In April of 1997, media scapegoating of Goths was rampant in Utah. This was mostly due to an unfortunate incident involving a local teen's death, as well as the 1997 Utah Gang Conference. Prompted by the widespread misrepresentation of Goth, I began researching and interviewing in order to present the complexity of gothic culture as fully as possible. My friend Ian Leicht gave me the idea for the web site and helped me get started. I thought most gothic web sites at the time were aimed at a gothic audience. I wanted to explain it for your average, everyday, non-goth person in order to counter the media's simplistic, and often negative, view. The site first appeared on July 29th, 1997.
I'm not really shooting for the acceptance of Goths by society. I am ideally attempting to promote understanding, or more realistically, non-interference. I don't want to see schools adopt a ban on "gothic clothing" in their dress code; this was proposed in Davis County, Utah, in 1998. The measure was ultimately defeated because several students spoke out against it. Talk of possibly classifying Goths as a gang has appeared in the Utah, California, and Texas news. In 1998, a woman in Utah tried to get Marilyn Manson and Nine Inch Nails CD's banned from the public library because she deemed them pornography. The school dress codes and harassment of Goths became an even larger issue in April of 1999 after the tragedy at Columbine. These sort of attempted infringements on a person's fundamental individual rights are what I am trying to stop, or at least curb, with the site. I am concerned about my personal rights, but I am more concerned with the rights of the younger generation of Goths who are more subject to authority figures. I think it is a worthwhile goal to educate adults in a position of authority -- parents, teachers, police, etc. -- about this subculture. I'm willing to explain to people: "Yes, we're different. No, we're not evil, dangerous, or something you should prevent anyone from being. Here's some information on what we are. We're people with the same feelings and dreams as the rest of humanity. If you sat down and talked with us, you might even find that we're not that bad. If you can't understand us, then just let us be."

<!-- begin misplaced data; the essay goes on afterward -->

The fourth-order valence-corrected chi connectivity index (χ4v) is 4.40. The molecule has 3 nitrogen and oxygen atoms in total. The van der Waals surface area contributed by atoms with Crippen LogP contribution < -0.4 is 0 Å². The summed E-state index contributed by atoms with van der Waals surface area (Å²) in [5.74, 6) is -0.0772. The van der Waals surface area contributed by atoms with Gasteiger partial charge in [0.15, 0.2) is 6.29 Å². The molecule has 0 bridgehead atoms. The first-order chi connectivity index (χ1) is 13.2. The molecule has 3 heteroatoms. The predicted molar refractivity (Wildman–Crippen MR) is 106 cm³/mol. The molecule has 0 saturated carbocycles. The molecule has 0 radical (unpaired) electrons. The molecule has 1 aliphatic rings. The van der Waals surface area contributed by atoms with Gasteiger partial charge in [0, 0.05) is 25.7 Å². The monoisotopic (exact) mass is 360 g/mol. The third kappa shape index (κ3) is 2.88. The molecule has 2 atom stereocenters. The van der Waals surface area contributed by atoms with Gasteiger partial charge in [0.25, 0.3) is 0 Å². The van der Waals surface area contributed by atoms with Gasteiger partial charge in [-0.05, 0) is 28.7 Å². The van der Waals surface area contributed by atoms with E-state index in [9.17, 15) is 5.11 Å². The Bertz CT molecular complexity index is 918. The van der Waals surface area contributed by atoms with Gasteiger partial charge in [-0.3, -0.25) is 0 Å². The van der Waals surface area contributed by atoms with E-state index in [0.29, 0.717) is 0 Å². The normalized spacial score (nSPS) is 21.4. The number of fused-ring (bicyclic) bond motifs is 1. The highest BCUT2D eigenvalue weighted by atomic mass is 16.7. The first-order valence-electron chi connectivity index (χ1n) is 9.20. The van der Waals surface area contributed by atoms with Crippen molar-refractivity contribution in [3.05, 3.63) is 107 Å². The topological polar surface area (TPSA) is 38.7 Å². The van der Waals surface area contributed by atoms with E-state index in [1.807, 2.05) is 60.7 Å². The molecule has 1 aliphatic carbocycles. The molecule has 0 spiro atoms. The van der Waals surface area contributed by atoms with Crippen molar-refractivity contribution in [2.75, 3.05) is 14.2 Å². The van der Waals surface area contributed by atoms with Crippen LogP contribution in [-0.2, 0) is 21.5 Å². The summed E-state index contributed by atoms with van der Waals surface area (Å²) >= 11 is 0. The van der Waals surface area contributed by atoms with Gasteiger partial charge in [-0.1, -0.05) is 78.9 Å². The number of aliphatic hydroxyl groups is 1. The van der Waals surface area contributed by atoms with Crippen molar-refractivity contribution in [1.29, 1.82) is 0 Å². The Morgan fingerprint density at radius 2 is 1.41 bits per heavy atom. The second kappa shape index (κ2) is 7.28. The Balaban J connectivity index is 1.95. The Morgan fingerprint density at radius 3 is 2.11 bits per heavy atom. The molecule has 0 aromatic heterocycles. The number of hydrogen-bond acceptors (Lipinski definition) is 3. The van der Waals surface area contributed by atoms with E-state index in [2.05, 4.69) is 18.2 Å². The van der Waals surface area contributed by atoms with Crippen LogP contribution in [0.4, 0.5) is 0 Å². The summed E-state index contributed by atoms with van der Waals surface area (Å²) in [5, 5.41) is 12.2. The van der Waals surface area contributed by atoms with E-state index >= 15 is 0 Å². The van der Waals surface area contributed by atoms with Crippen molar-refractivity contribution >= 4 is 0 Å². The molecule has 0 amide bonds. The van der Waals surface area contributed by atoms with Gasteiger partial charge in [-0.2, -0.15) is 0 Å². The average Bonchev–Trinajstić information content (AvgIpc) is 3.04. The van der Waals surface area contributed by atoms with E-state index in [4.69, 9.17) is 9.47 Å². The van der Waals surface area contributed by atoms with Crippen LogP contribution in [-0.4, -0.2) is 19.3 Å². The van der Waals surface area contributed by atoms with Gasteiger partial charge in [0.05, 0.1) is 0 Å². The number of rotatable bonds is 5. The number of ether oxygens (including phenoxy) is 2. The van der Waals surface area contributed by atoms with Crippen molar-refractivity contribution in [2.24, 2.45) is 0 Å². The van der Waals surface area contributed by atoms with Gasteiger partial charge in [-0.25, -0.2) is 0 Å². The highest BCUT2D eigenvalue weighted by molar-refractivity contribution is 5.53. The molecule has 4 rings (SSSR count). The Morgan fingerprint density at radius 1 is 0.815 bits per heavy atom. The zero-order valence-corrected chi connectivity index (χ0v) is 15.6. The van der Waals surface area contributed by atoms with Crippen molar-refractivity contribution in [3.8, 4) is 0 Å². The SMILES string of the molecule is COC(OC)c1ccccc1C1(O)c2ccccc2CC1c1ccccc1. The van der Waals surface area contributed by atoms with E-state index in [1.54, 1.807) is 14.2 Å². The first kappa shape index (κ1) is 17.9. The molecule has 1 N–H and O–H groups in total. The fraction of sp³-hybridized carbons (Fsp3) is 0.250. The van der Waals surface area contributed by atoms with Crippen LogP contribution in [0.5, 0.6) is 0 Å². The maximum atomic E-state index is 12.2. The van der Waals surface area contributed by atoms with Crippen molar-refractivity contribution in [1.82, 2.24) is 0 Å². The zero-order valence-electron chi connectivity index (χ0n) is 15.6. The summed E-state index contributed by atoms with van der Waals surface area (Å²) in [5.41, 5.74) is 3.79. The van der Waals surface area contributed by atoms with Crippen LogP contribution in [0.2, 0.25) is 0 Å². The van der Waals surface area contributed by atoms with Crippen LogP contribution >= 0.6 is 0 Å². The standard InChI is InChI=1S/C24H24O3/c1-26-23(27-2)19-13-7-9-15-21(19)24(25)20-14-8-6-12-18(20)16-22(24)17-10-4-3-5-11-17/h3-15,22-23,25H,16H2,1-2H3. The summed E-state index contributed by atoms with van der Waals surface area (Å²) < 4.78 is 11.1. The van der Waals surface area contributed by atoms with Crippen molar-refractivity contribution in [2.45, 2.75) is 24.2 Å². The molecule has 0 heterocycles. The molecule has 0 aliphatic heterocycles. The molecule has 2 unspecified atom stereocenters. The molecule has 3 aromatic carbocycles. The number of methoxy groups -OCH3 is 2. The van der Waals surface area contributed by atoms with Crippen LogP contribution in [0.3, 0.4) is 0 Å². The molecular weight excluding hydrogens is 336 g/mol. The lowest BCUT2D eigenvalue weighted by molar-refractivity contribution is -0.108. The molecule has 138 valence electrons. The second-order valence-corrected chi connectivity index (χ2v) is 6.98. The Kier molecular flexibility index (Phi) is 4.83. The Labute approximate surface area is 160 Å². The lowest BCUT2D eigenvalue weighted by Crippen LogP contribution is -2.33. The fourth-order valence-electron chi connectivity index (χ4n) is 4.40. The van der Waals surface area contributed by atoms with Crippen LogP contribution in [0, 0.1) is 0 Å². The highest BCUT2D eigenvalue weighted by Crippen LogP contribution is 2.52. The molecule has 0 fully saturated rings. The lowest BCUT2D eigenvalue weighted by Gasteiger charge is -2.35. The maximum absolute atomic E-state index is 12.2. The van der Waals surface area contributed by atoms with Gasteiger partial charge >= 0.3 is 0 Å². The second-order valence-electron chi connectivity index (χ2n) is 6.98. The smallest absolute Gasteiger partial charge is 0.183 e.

This will always be the primary reason that the site exists. Mostly, I felt compelled to do it for my own conscience. Even if the site never changes anything, at least I tried. I don't expect to change society's knee-jerk reaction to blame that which is different for its problems. Yet I had to do something. I couldn't be satisfied if I didn't.
Apathy & Doubt
My feelings about the site have fluctuated in the years it has existed. I don't put effort into updating or maintaining it anymore. I hope it serves the purpose I intended it to, but I am usually disappointed by the thought it hasn't. Lacking much tangible evidence that it does, I have let it collect dust. I continue my research in order to expand my own knowledge, but the passion I used to have about this "crusade" no longer exists.
I know, fully admit, and am sometimes disturbed by the fact that I have molded Gothic into what I want it to be -- a sense of aesthetics, appreciation of dark beauty, creative energy etc. I have presented it in an entirely positive way and glossed over or only given nod to some of the negative aspects. I sometimes doubt the truth or validity of what I've done when I am faced with the ugly side of Goth.
The site is not meant to be a resource for Goths, nor is is supposed to be a guide on how to become gothic. I can't say that enough. I'm sorry, but I can't offer any help with finding gothic clothes, music, or telling you whether or not something is Goth. I feel a little bad when people write to me and say, "I have been this way for all my life, but I never knew I was gothic until I read your page." I am not here to say, "Yes, you are gothic," or "No, you are not gothic." It's up to everyone to find what they are most comfortable with, and it makes me apprehensive when I am the reason someone has attached a word or label to how he or she is. Especially because I know some people might begin to develop their identity around that label and close themselves off to doing or being something that does not fit that image. Calling yourself Goth is fine, but as Kevin said, it should be a starting point for self-creation and discovery and not a cubbyhole for comfort or acceptance.